Wednesday, November 28, 2012

Petraeus’s Fall & Punishment-By-Resignation: Worthy Or Wasteful?

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This week David Petraeus joined the pantheon of powerful men undone by sex scandals. Like Eliot Spitzer, John Edwards, Mark Sanford, Anthony Weiner, John Ensign, and a host of others who have gone before, this most recent dishonor makes an easy target for ethicists. It features the usual characteristics: conflicts of interest, the misuse of power, moral and familial failings, and an innocuous event that unraveled to reveal secrets and duplicity.
The table discussion at my business dinner Monday night revealed the diversity of public opinions on such matters:
  • What concern is it of ours how one conducts his or her personal life? The Europeans think we are absurd and puritanical on these matters.
  • The personal is professional. Such behaviors create the risk for blackmail or other compromises in order to maintain the secret and uphold the image created by the leader.
  • Infidelity is not an isolated event. If one would betray the trust of his family in this manner, doesn’t that suggests other failings of character that are undesirable in our leaders?
  • These scandals reveal poor judgment. Should someone who uses commercial email to communicate with a paramour be the nation’s spy chief?
  • Petraeus’s actions erode trust in all authority figures. He is a role model and should be held accountable for his example.
  • Perhaps the public should not be so indiscriminate in its hero worship. Petraeus is human and to expect him never to err is na├»ve of us and unfair to him.
  • Why aren’t any women represented in this “Hall of Shame”? Are there simply too few in high-level leadership roles to call attention to their failings? Are women less likely to stray in the first place or are they simply more discrete when they do so?
  • Why are so many of these scandal-ridden people lawyers? Are some professions more prone (or immune) to adultery in public office? If so, what characteristics explain these patterns?
  • The preoccupation with infidelity in this case is a red herring. It diverts us from more important issues like electronic data privacy and the war in Afghanistan.
  • And, on the Veterans’ Day holiday, an historical note from a WWII vet: What if General Dwight Eisenhower had been forced to resign on the eve of the invasion of Normandy due to allegations of an affair with his chauffeur, Captain Kay Summersby?
This last point turns the discussion to an important and less examined ethical question: What is the proper response to ethical lapses — in particular, sex scandals? Why is a job resignation the apparent default choice in such circumstances?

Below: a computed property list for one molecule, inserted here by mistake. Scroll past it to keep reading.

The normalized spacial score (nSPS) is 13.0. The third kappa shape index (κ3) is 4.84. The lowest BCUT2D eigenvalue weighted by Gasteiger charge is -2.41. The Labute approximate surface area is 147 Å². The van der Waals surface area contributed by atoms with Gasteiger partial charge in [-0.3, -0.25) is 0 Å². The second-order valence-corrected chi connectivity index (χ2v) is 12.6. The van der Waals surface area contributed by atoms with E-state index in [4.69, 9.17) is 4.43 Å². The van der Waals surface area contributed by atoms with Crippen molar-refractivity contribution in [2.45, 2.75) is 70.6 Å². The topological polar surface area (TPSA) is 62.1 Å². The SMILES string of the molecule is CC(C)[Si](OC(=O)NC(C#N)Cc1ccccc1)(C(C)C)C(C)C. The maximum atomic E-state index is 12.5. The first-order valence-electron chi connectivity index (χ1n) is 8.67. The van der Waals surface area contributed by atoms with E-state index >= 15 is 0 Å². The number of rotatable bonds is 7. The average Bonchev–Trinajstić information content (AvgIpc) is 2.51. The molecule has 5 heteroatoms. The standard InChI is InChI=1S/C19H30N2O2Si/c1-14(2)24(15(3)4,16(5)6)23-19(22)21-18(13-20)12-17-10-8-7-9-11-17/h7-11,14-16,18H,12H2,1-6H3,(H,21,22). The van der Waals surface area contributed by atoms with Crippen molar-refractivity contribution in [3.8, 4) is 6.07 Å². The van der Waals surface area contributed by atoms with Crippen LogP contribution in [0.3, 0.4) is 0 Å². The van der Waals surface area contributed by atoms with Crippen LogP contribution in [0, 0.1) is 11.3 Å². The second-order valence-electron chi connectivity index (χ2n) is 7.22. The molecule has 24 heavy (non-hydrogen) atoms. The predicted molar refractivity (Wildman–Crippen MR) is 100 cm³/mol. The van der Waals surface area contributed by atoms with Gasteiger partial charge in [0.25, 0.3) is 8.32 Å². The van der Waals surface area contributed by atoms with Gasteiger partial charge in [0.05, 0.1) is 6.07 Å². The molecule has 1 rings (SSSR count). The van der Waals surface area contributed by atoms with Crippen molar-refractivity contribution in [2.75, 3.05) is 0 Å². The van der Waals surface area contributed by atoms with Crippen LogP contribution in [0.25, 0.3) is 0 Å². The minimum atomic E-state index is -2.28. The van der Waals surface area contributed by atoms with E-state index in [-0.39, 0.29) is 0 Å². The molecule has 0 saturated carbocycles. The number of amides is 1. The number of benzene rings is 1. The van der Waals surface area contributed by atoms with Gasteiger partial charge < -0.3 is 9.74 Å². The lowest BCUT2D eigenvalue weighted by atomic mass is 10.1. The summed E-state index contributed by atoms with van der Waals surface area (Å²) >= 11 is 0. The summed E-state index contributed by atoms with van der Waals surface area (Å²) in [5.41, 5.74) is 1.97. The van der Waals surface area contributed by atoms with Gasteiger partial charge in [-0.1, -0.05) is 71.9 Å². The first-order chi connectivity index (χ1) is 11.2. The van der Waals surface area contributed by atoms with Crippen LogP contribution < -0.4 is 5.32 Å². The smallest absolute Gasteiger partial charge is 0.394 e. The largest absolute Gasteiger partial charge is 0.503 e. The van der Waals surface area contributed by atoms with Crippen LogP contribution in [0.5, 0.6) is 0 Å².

A leader’s resignation may quell the publicity, provide privacy for healing, and satisfy societal clamoring for punishment, but is it just, effective, and proportional? Does punishment-by-resignation ultimately deprive the public of the talents and abilities of the banished leader, compounding the cost of the scandal?
Three cases come to mind that offer lenses for these questions:
  • The 1968 death of Mary Jo Kopechne and the 1991 rape allegations against his nephew William Kennedy Smith raised significant questions about Senator Ted Kennedy’s judgment and conduct. Kennedy received a suspended jail sentence for the Kopechne case and public derision for both incidents, but he refused to resign and served in the Senate until his death in 2009. His government service led to significant pieces of legislation spanning health insurance, civil rights, mental health services, AIDS treatment, and education. His long-standing quest for universal healthcare influenced passage of the 2010 Affordable Care Act.
  • Even before he became president, Bill Clinton was surrounded by allegations of sexual impropriety. In 1998, he was impeached for obstruction of justice and other charges involving his relationship with intern Monica Lewinsky. While his second term in office was severely compromised by the scandal and impeachment proceedings, his legacy after the presidency is distinguished by humanitarian relief efforts, establishment of the Clinton Global Initiative and the Clinton Foundation HIV and AIDS Initiative, and diplomatic roles such as special envoy to Haiti following the 2009 earthquake.
  • Franklin Roosevelt was elected to the U.S. presidency four times and served during tumultuous years for the nation and the world at large. His affair with Lucy Mercer, his wife Eleanor’s social secretary, was discovered by his wife and mother, but did not result in divorce, likely for political and family reasons. Mercer and Roosevelt continued to be companions, and she was with him at his death in 1945. Roosevelt’s paralysis also was successfully concealed throughout his presidency. His legacy in legislation and global leadership endures today.
As my dinner conversation suggests, we are far from unanimity on what role, if any, public opinion should play in response to personal failings by our leaders. Clearly these scenarios constitute powerful examples of the justice vs. mercy dilemma. Firing the leader may conform to public standards and notions of justice, but it fails to take into account the consequences of justice. Mercy would suggest that there are countervailing considerations, as the cases of Kennedy, Clinton, and Roosevelt illustrate. Taken to its extreme, however, mercy gives rise to extortion, wherein some people can flout standards due to their importance, or relativism, in which no standards apply because of public unwillingness to sit in judgment of the mighty.
©2012 Institute for Global Ethics